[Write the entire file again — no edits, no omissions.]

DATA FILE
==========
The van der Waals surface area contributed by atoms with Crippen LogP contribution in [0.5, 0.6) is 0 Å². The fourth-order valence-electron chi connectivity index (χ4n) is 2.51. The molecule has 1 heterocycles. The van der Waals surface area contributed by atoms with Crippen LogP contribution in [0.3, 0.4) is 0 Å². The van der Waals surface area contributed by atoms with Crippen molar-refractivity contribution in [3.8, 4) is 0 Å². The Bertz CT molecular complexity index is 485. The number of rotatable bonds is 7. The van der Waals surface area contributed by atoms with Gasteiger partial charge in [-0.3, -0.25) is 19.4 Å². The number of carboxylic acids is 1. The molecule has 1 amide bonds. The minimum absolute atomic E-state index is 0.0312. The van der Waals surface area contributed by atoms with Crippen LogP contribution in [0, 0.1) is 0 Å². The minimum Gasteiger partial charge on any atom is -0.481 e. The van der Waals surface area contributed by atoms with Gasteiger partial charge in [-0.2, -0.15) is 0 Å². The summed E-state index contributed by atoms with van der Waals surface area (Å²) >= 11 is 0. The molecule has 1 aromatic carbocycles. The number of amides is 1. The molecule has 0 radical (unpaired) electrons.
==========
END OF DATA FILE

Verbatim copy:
The van der Waals surface area contributed by atoms with Crippen LogP contribution in [0.5, 0.6) is 0 Å². The fourth-order valence-electron chi connectivity index (χ4n) is 2.51. The molecule has 1 heterocycles. The van der Waals surface area contributed by atoms with Crippen LogP contribution in [0.3, 0.4) is 0 Å². The van der Waals surface area contributed by atoms with Crippen molar-refractivity contribution in [3.8, 4) is 0 Å². The Bertz CT molecular complexity index is 485. The number of rotatable bonds is 7. The van der Waals surface area contributed by atoms with Gasteiger partial charge in [-0.3, -0.25) is 19.4 Å². The number of carboxylic acids is 1. The molecule has 1 amide bonds. The minimum absolute atomic E-state index is 0.0312. The van der Waals surface area contributed by atoms with Crippen LogP contribution in [0, 0.1) is 0 Å². The minimum Gasteiger partial charge on any atom is -0.481 e. The van der Waals surface area contributed by atoms with Gasteiger partial charge in [-0.2, -0.15) is 0 Å². The summed E-state index contributed by atoms with van der Waals surface area (Å²) >= 11 is 0. The molecule has 1 aromatic carbocycles. The number of amides is 1. The molecule has 0 radical (unpaired) electrons.